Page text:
A barrier to comparative studies of high and low cellular PRP is the use of various proprietary materials and methods advocated for PRP preparation. These materials and methods, of necessity, increase the cost of clinical trials, restrict study design options to those with less risk of perceived product failure, and increase the cost to the public of this treatment. Baussett in 2012 reported on a manual method of low cellular PRP preparation, utilizing a double spin method, and one preparer.8 No study has been reported in which the consistency of production by different preparers and efficiency of training has been evaluated. The alternative manual method herein described utilizes a single spin and has a materials cost of approximately $10 for every 9 ml of PRP produced. The purpose of this study was to determine if medical office personnel could be rapidly trained to produce high cellular (buffy coat) PRP using this manual method. Our hypothesis was that a directly supervised 4 hour morning instruction in manual PRP preparation would train all participants to produce PRP with a mean platelet count more than 4 times baseline and a mean absolute platelet count more than 1,000,000 per microliter.

Materials and Methods


Participants were English speaking medical practitioners, office nurses or office technicians, 21-80 years of age, who were willing to draw blood from each other. The participants needed to have a pre-trial platelet count > 150,000, hemoglobin > 37%, and no history of blood disorders, altered platelet function, chemotherapy or radiation therapy. Recruitment was via announcement at musculoskeletal seminars and via colleague word-of-mouth.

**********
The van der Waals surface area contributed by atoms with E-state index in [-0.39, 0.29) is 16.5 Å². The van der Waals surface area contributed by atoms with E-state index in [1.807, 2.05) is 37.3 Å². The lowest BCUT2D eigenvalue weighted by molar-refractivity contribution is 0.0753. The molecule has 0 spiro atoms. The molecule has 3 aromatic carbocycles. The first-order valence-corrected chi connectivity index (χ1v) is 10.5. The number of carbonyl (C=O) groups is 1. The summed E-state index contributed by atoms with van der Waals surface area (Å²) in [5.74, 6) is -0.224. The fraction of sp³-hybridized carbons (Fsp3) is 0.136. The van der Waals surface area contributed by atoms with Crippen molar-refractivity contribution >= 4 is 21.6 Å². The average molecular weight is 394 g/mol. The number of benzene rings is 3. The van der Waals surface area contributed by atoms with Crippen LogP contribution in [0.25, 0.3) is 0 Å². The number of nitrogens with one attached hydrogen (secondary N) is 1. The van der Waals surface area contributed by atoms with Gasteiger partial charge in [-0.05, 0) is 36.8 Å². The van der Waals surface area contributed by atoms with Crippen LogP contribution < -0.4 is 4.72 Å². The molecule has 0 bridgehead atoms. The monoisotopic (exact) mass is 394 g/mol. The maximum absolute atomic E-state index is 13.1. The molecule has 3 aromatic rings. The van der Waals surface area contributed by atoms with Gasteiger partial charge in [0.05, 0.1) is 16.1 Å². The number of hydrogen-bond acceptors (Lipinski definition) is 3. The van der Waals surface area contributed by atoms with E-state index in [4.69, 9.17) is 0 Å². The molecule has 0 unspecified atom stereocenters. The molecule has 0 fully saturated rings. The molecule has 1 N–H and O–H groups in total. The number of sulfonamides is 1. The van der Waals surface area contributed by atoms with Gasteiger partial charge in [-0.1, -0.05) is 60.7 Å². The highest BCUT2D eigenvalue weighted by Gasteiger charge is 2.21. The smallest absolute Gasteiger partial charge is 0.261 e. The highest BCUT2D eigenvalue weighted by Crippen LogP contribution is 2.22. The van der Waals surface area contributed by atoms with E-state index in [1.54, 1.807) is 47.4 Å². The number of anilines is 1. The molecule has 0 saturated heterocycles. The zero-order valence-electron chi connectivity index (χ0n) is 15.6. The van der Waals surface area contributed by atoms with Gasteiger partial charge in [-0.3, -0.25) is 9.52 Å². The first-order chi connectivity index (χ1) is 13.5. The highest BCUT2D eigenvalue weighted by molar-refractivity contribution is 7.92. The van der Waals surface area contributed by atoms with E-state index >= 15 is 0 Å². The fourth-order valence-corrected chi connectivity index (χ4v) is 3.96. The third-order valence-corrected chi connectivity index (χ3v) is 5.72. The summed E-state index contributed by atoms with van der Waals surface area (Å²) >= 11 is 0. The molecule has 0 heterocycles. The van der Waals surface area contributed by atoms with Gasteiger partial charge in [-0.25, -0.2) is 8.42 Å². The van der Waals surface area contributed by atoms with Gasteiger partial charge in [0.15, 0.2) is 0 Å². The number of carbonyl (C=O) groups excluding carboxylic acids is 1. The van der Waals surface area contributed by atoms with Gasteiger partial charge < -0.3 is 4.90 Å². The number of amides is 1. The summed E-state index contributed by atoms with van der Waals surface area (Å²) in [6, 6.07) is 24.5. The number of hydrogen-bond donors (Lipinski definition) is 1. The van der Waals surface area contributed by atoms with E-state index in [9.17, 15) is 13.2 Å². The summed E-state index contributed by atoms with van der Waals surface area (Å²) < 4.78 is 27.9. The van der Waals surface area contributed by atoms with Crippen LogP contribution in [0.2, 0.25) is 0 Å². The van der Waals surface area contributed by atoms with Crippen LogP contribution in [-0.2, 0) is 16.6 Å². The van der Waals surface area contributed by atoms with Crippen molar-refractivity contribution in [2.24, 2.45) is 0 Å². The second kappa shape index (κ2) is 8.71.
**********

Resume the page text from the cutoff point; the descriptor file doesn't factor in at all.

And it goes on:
Ethical Approval and Consent:

Due to the need for drawing blood and potential for blood exposure for trainees involved, human subject committee approval was sought and obtained via the International Cellular Medicine Society – ICMS-2012-003. Clinicaltrials.gov identifier – NCT 01553955.

Pre-Platelet Aspiration Technique; Step by Step:

  1. Sterilize the top of Acid Citrate Dextrose (ACD) tubes with 70% isopropyl alcohol.
  2. Draw blood into ACD tubes with a 19 gauge butterfly needle using fresh, alcohol dipped, exam gloves.
  3. Fill one ethylene-diamine-tetra-acetic acid (EDTA; lavender top) tube for baseline indices.
  4. Place the EDTA tube with baseline blood into an automated test tube rocker.
  5. Transfer ACD tubes to a generic, fixed-speed, horizontal-bay centrifuge with the tube labels facing down to allow for improved visualization of platelets during extraction.
  6. Centrifuge for 10 minutes at 3200 RPM (1430 G), which is the standard factory setting, without specialized braking.
  7. Don fresh exam gloves prepared with alcohol, gown, surgical masks and a face shield.
  8. Place the centrifuged tubes label down in a slanted (25-30 degrees from vertical) tube rack. (See Figure 1.) The purpose of the tilt of the tube rack is to allow layers to stabilize at an angle that is more conducive to aspiration.
  9. Allow ACD tubes to rest for 5-10 minutes to facilitate additional settling of platelets on to the buffy coat.
Figure 1. Use of light and slanted tube rack, labels down.

Platelet Aspiration Method; Step by Step:

  1. Sit at a comfortable height where arms can sit on the worktable edge or surface, using naked eye visualization, reading glasses, or magnification headsets per preference.
  2. Illuminate tubes using a high color rendering index, higher Kelvin, white light positioned at a tangential angle to the buffy coat. (See Figure 1.) In order to facilitate easier training observation a laminar hood was not used during the pipetting process.
  3. Obtain a 16g X 9 cm blunt tip aspiration needle and attach it to a 5 ml syringe.
  4. Remove tube stoppers from all tubes.